The Virginia Board of Health voted last Monday to repeal regulations creating barriers to women accessing services at abortion clinics.
In an 11-4 ruling, the board implemented more than a dozen regulatory changes, but the most significant amendment was to the infrastructure standards.
“(The regulations) were regarded as being discriminatory to prevent abortion clinics from opening in Virginia,” said Board of Health member Mary Margaret Whipple. “Since (regulations were implemented) clinic’s numbers have gone from 20 to 14.”
According to Whipple, some of the regulations included design and architecture of buildings, where clinics were located, specific requirements for width of hallways, room design and specific placement of hand washing stations and water fountains.
In June, the U.S. Supreme Court ruled on Whole Woman’s Health v. Hellerstedt and decided certain regulations in Texas placed an “undue burden” on women trying to access abortion services.
This precedent came into play when deciding on the regulatory standards in Virginia, according to Joseph Hilbert, the director of governmental and regulatory affairs at the Virginia Department of Health.
“During the meeting the board heard from legal counsel office of Attorney General, who briefed them on the recent Supreme Court decision,” Hilbert said.
Hilbert said the final amendments to the regulations will not take effect until the completion of a review of the Office of Attorney General, Department of Planning and Budget, Secretary of Health and Human Resources and the Governor.
“If the Governor approves the final amendment, it will be published in the VA Register of Regulations,” Hilbert said. “They have a 30 day adoption period until they take effect.”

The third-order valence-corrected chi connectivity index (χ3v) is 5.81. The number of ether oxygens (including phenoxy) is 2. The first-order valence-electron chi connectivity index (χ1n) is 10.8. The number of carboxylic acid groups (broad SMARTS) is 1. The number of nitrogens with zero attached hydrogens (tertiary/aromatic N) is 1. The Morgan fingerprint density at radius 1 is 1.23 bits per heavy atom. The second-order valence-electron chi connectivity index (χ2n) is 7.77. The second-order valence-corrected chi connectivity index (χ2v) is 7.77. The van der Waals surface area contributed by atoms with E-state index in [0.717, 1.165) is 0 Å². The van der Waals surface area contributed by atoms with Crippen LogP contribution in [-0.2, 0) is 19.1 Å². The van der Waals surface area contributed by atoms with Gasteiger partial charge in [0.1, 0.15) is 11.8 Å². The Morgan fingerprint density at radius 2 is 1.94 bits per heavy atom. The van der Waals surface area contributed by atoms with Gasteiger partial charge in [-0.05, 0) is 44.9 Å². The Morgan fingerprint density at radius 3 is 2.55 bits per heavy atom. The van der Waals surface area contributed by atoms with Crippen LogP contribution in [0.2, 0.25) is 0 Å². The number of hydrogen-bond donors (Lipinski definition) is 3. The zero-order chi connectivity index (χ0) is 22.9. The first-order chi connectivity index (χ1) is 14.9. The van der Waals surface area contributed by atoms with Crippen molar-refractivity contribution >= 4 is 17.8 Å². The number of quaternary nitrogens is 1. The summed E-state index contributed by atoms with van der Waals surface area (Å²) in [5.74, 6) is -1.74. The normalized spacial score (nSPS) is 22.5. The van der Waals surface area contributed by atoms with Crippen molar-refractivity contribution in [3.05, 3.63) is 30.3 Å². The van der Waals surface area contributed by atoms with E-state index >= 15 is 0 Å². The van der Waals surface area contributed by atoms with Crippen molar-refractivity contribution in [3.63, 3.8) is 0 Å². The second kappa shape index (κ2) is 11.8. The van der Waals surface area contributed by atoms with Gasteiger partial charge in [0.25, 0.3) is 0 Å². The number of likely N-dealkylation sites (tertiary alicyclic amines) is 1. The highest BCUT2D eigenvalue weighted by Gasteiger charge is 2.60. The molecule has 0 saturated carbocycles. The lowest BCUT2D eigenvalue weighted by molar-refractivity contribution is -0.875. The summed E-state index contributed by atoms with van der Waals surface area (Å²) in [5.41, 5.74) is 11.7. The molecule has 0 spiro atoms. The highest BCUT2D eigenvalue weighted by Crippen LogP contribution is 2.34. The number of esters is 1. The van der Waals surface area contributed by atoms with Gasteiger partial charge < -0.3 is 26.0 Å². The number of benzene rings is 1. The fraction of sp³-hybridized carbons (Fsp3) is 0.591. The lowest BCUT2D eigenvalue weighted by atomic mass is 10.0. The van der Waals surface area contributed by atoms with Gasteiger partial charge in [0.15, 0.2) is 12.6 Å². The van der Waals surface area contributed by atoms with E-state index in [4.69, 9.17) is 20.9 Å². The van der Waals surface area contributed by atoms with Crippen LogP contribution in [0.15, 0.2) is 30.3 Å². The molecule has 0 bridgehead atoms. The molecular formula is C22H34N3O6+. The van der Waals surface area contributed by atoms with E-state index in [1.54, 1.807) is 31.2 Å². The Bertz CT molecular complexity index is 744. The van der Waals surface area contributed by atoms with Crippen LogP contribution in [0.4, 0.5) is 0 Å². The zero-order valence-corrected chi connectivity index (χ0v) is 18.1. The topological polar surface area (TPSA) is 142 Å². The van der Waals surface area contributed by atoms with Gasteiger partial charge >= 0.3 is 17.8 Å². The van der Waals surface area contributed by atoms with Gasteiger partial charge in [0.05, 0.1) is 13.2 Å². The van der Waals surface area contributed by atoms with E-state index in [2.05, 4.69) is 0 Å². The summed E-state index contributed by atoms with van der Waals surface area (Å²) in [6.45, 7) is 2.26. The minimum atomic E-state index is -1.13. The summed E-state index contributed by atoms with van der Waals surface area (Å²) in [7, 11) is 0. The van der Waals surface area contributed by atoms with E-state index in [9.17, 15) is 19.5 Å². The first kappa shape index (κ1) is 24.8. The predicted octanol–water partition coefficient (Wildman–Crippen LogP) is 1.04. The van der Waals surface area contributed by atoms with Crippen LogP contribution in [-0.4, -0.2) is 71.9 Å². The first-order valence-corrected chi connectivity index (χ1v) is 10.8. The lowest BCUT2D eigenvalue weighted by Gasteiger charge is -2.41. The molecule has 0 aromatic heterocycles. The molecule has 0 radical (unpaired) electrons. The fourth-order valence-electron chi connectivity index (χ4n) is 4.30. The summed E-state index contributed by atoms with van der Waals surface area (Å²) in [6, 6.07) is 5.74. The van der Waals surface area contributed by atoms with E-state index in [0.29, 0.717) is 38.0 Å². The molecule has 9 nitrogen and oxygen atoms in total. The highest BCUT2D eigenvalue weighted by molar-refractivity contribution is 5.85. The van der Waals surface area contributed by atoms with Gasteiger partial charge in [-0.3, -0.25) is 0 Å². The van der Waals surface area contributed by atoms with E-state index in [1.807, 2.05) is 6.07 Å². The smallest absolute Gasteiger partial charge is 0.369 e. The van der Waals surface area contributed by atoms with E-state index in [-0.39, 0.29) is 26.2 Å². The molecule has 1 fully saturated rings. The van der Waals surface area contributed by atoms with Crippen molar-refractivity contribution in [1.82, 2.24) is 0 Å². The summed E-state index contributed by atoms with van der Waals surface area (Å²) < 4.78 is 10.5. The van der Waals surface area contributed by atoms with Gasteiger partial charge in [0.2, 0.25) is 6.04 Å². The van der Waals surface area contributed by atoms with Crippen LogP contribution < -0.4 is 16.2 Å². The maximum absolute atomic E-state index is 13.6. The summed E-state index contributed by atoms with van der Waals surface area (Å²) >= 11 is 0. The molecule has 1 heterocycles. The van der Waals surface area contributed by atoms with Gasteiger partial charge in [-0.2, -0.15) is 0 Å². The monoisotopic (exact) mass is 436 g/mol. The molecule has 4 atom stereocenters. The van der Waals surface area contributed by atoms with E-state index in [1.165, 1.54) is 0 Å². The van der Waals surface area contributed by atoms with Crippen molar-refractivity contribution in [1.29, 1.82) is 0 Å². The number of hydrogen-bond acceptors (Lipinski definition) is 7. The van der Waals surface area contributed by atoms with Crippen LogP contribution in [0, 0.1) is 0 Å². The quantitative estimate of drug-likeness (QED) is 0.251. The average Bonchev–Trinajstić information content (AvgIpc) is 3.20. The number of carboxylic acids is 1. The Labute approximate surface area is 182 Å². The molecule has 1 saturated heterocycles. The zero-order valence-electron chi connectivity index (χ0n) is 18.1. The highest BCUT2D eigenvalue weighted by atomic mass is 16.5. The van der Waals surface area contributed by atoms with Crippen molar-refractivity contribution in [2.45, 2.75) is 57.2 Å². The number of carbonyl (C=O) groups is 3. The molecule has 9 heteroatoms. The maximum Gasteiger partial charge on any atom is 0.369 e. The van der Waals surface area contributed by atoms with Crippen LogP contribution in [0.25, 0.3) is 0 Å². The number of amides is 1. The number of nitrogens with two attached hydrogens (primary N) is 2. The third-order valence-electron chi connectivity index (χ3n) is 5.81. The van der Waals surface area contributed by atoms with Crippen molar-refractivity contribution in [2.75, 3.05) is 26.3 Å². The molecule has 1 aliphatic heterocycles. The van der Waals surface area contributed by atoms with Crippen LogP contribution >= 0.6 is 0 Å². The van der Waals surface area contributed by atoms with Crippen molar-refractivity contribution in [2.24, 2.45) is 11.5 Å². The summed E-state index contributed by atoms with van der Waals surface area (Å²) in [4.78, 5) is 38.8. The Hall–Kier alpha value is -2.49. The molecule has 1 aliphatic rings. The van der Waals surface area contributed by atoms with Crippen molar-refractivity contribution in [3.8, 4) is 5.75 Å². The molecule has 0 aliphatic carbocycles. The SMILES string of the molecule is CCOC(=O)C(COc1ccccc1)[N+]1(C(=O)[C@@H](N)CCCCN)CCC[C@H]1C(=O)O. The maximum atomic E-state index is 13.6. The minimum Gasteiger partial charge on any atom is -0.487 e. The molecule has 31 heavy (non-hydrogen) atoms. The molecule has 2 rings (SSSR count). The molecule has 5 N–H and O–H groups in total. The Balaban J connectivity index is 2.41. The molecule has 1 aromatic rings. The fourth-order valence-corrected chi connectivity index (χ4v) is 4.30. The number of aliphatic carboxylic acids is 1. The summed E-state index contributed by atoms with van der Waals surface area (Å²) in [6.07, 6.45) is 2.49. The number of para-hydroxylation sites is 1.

The regulations initially took effect in 2011 when Republican Gov. Bob McDonnell signed them into law.
“I do not believe these regulations should have been rescinded,” said John Rackoski, vice president of communications for the College Republicans at VCU. “I do not believe they were unreasonable given the findings of several studies that have identified deficient hygienic practices. In numerous clinics in several states, including Virginia, they have lead to the deaths of a number of women.”
In contrast, members of the VCU Planned Parenthood Generation Action club attended the VA Board of Health meeting and spoke during the public comment period.
“If abortion facilities have to adhere to regulations other outpatient facilities should too,” said VCU Planned Parenthood club president Sara Thornton. “It’s important that these regulations were repealed because they weren’t medically necessary and proposed an obstacle for women. This is a huge win for Virginia.”
Hannah Parker, Contributing Writer